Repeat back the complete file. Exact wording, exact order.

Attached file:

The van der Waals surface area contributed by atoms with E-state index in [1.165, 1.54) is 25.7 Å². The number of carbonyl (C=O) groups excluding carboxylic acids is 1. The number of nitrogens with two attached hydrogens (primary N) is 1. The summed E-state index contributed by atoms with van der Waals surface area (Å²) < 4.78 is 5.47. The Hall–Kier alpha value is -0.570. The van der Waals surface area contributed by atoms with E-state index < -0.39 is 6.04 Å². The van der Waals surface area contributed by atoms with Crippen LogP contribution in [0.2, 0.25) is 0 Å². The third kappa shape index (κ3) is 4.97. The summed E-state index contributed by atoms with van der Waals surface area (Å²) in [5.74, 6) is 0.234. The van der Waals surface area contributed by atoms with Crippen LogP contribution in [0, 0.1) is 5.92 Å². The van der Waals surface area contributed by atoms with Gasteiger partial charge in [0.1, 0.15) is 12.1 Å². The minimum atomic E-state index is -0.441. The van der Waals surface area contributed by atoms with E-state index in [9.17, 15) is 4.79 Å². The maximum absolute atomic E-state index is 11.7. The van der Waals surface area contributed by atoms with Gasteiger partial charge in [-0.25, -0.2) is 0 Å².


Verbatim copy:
The van der Waals surface area contributed by atoms with E-state index in [1.165, 1.54) is 25.7 Å². The number of carbonyl (C=O) groups excluding carboxylic acids is 1. The number of nitrogens with two attached hydrogens (primary N) is 1. The summed E-state index contributed by atoms with van der Waals surface area (Å²) < 4.78 is 5.47. The Hall–Kier alpha value is -0.570. The van der Waals surface area contributed by atoms with E-state index < -0.39 is 6.04 Å². The van der Waals surface area contributed by atoms with Crippen LogP contribution in [0.2, 0.25) is 0 Å². The third kappa shape index (κ3) is 4.97. The summed E-state index contributed by atoms with van der Waals surface area (Å²) in [5.74, 6) is 0.234. The van der Waals surface area contributed by atoms with Crippen LogP contribution in [0, 0.1) is 5.92 Å². The van der Waals surface area contributed by atoms with Gasteiger partial charge in [0.1, 0.15) is 12.1 Å². The minimum atomic E-state index is -0.441. The van der Waals surface area contributed by atoms with E-state index in [9.17, 15) is 4.79 Å². The maximum absolute atomic E-state index is 11.7. The van der Waals surface area contributed by atoms with Gasteiger partial charge in [-0.25, -0.2) is 0 Å².